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August 2, 2020

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Our eyes and minds tend to gravitate towards the big things in life.

  • Viral videos, popular social media, “clickbait,” it all works to tantalize us.
  • In our gospel reading, our minds go to the miracle of the loaves and fishes. It’s a big deal. It’s magical.
  • But it isn’t the only miracle here.
  • The miracle of retreat
    • In the beginning of the passage, we’re left with the end of a thought “now when Jesus heard this"
    • “This” is the beheading of John the Baptist.
      • It was a move of cowardice
      • It was a craven move of power.
      • It was done to a family member of Jesus.
    • Jesus recognized the need to retreat. To walk away for a minute, and to be in the wilderness, which is often a cue for the thin spaces where God meets God’s beloved.
    • We as humans are not built for the type of world often demanded of us. To be viral, “clickbait” people ourselves. To be tantalizing. To be the one with the longest hours worked, most engaged, most aware. When we world showed Jesus its evil, Jesus retreated to meet God.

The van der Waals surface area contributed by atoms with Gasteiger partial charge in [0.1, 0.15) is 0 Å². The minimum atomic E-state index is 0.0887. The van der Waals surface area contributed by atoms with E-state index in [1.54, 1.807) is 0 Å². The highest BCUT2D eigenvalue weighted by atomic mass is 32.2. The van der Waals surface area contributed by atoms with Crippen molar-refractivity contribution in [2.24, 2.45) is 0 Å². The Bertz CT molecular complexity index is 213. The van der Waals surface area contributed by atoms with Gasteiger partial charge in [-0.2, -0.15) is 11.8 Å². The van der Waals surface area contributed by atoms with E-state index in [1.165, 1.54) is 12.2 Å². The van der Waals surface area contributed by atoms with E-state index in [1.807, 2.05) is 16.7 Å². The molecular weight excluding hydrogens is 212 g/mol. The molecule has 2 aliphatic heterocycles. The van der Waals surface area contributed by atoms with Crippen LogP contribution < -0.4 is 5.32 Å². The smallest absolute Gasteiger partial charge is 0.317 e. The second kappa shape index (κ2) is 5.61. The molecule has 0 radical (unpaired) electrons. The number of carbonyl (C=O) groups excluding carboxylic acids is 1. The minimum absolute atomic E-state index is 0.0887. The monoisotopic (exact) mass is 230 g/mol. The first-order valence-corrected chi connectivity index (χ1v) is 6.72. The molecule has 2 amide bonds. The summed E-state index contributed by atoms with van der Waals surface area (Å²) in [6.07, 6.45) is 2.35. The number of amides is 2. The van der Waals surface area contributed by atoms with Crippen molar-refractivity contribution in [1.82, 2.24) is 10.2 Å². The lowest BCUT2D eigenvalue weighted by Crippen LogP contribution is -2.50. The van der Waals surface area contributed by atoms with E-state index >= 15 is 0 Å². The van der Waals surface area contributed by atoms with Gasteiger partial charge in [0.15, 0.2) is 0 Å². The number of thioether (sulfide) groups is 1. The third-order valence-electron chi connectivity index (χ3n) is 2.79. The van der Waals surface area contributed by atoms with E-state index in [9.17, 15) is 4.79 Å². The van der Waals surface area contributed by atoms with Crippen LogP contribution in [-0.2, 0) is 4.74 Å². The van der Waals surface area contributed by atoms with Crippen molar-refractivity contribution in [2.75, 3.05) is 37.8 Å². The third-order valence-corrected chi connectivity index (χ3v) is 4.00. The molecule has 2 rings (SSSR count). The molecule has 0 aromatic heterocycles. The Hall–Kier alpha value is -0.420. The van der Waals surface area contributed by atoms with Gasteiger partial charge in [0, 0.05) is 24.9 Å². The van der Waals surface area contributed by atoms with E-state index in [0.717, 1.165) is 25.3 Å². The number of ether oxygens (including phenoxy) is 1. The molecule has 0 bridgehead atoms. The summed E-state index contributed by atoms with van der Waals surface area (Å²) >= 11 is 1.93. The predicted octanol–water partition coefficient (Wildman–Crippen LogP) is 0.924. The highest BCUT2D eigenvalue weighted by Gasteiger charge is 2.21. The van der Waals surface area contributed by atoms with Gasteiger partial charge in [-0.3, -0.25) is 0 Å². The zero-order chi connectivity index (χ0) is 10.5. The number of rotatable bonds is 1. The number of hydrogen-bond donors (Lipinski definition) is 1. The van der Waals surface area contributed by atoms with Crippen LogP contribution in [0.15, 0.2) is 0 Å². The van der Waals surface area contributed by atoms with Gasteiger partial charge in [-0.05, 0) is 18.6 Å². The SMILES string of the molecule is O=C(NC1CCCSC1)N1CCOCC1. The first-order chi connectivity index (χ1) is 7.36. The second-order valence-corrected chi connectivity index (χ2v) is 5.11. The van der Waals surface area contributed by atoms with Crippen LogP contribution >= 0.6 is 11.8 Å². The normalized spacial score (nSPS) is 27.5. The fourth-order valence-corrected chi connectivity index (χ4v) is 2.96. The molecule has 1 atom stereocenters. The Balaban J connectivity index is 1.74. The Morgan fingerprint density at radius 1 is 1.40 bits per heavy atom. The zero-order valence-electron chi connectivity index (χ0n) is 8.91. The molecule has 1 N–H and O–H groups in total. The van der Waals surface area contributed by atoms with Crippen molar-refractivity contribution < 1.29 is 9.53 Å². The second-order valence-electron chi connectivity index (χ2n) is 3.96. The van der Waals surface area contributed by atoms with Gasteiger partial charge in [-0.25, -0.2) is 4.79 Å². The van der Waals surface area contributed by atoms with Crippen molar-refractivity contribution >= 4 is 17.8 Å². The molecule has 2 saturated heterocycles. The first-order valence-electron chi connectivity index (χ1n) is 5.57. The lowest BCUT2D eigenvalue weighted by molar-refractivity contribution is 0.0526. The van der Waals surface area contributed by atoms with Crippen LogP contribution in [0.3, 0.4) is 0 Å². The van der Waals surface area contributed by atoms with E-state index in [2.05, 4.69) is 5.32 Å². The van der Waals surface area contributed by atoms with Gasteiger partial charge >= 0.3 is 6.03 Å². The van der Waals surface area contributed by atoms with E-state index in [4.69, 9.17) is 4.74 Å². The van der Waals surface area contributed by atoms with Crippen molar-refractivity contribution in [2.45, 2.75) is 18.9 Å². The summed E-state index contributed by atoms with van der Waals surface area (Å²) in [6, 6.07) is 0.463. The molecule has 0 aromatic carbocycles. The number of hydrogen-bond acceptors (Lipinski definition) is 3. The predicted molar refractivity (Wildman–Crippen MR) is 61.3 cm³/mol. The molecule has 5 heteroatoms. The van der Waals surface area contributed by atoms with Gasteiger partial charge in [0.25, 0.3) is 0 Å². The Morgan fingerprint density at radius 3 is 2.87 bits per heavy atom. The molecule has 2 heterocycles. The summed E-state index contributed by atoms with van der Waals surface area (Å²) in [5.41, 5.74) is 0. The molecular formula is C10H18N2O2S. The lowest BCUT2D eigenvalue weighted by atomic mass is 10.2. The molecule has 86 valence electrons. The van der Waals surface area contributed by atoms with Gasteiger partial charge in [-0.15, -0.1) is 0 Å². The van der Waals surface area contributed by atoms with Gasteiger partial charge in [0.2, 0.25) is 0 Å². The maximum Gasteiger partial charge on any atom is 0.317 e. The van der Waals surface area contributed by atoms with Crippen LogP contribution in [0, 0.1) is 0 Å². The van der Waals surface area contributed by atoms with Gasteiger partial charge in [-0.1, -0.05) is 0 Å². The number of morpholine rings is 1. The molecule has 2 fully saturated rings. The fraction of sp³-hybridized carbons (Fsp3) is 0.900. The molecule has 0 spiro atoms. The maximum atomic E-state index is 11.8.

• The miracle of compassion
    • But, Jesus doesn’t remain there, even when he has the opportunity to do so.
    • He could have taken the disciples lead and sent the people away.
    • But it was the deep compassion - a body rending compassion - that brought Jesus to care for the people.
    • Our ability to feel deeply - nearly painfully - for others leads to care even beyond our tired bodies.
  • The miracle of abundance
    • The loafs and fishes are better read through the lens of Isa
    • It reminds us that there is so much we’re apt to do that doesn’t lead to miracle, doesn’t lead to abundance.
    • Why do we need to seek the big thing? The magical thing? Why do we need to be the heroes or the strong ones? Why do we give into those temptations? It may be because we think there is abundance there. But Isa reminds us that’s not the source is perhaps the one thing that isn’t all that exciting - listening to God. Perhaps in the quiet and emptiness of the wilderness.
  • Our own miracles
    • The best part of all of this is that most of these miracles are not supernatural. They are what we can do here and now.
      • To be willing to hear the brokenness of this world and seek God’s counsel, but not to turn away from those who are hungry for a cure. That is a miracle of Jesus Christ you can do.
      • To be willing to pour ourselves out when we’ve been in the wilderness to those some people who are hungry. That is a miracle of Jesus Christ.
      • To discover the abundance of Christ not in what costs us, but in what is free, and what multiplies. That is a miracle of Jesus Christ.
      • But it’s also in you. Yeah, you can’t make magic loaves and fishes, but you CAN be a miracle worker.

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